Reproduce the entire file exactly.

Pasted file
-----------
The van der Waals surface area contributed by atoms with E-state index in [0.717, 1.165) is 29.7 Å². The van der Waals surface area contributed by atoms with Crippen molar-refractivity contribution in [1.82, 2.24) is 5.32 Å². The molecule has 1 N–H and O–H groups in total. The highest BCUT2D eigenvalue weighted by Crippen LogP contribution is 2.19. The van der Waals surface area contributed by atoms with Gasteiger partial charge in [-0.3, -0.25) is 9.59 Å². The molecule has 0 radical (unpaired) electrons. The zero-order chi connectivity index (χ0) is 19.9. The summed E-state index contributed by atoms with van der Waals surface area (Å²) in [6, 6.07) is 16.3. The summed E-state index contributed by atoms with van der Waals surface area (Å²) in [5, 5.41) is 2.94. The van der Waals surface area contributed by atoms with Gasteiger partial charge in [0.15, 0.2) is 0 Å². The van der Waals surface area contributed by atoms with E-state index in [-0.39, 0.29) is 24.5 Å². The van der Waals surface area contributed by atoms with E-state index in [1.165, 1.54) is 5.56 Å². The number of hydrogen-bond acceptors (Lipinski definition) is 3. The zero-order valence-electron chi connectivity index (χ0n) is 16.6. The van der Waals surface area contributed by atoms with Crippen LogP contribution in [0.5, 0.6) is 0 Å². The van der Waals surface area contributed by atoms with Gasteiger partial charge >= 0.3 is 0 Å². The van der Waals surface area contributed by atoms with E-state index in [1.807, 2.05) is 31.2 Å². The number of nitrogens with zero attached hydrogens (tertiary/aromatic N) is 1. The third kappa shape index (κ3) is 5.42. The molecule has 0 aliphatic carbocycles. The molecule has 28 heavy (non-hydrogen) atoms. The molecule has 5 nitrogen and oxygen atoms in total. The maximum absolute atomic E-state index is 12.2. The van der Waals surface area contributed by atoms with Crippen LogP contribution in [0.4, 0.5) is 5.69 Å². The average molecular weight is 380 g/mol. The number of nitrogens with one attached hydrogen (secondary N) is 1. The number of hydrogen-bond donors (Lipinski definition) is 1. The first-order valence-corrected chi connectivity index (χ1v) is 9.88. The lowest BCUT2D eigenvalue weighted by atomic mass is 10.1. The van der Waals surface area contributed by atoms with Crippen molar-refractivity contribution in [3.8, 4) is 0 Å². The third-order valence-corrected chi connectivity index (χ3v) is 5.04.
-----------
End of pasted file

The van der Waals surface area contributed by atoms with E-state index in [0.717, 1.165) is 29.7 Å². The van der Waals surface area contributed by atoms with Crippen molar-refractivity contribution in [1.82, 2.24) is 5.32 Å². The molecule has 1 N–H and O–H groups in total. The highest BCUT2D eigenvalue weighted by Crippen LogP contribution is 2.19. The van der Waals surface area contributed by atoms with Gasteiger partial charge in [-0.3, -0.25) is 9.59 Å². The molecule has 0 radical (unpaired) electrons. The zero-order chi connectivity index (χ0) is 19.9. The summed E-state index contributed by atoms with van der Waals surface area (Å²) in [6, 6.07) is 16.3. The summed E-state index contributed by atoms with van der Waals surface area (Å²) in [5, 5.41) is 2.94. The van der Waals surface area contributed by atoms with Gasteiger partial charge in [0.15, 0.2) is 0 Å². The van der Waals surface area contributed by atoms with E-state index in [-0.39, 0.29) is 24.5 Å². The van der Waals surface area contributed by atoms with E-state index in [1.165, 1.54) is 5.56 Å². The number of hydrogen-bond acceptors (Lipinski definition) is 3. The zero-order valence-electron chi connectivity index (χ0n) is 16.6. The van der Waals surface area contributed by atoms with Crippen LogP contribution in [0.5, 0.6) is 0 Å². The van der Waals surface area contributed by atoms with Gasteiger partial charge >= 0.3 is 0 Å². The van der Waals surface area contributed by atoms with E-state index in [1.807, 2.05) is 31.2 Å². The number of nitrogens with zero attached hydrogens (tertiary/aromatic N) is 1. The third kappa shape index (κ3) is 5.42. The molecule has 0 aliphatic carbocycles. The molecule has 28 heavy (non-hydrogen) atoms. The molecule has 5 nitrogen and oxygen atoms in total. The maximum absolute atomic E-state index is 12.2. The van der Waals surface area contributed by atoms with Crippen LogP contribution in [0.4, 0.5) is 5.69 Å². The average molecular weight is 380 g/mol. The number of nitrogens with one attached hydrogen (secondary N) is 1. The number of hydrogen-bond donors (Lipinski definition) is 1. The first-order valence-corrected chi connectivity index (χ1v) is 9.88. The lowest BCUT2D eigenvalue weighted by atomic mass is 10.1. The van der Waals surface area contributed by atoms with Crippen molar-refractivity contribution in [3.8, 4) is 0 Å². The third-order valence-corrected chi connectivity index (χ3v) is 5.04.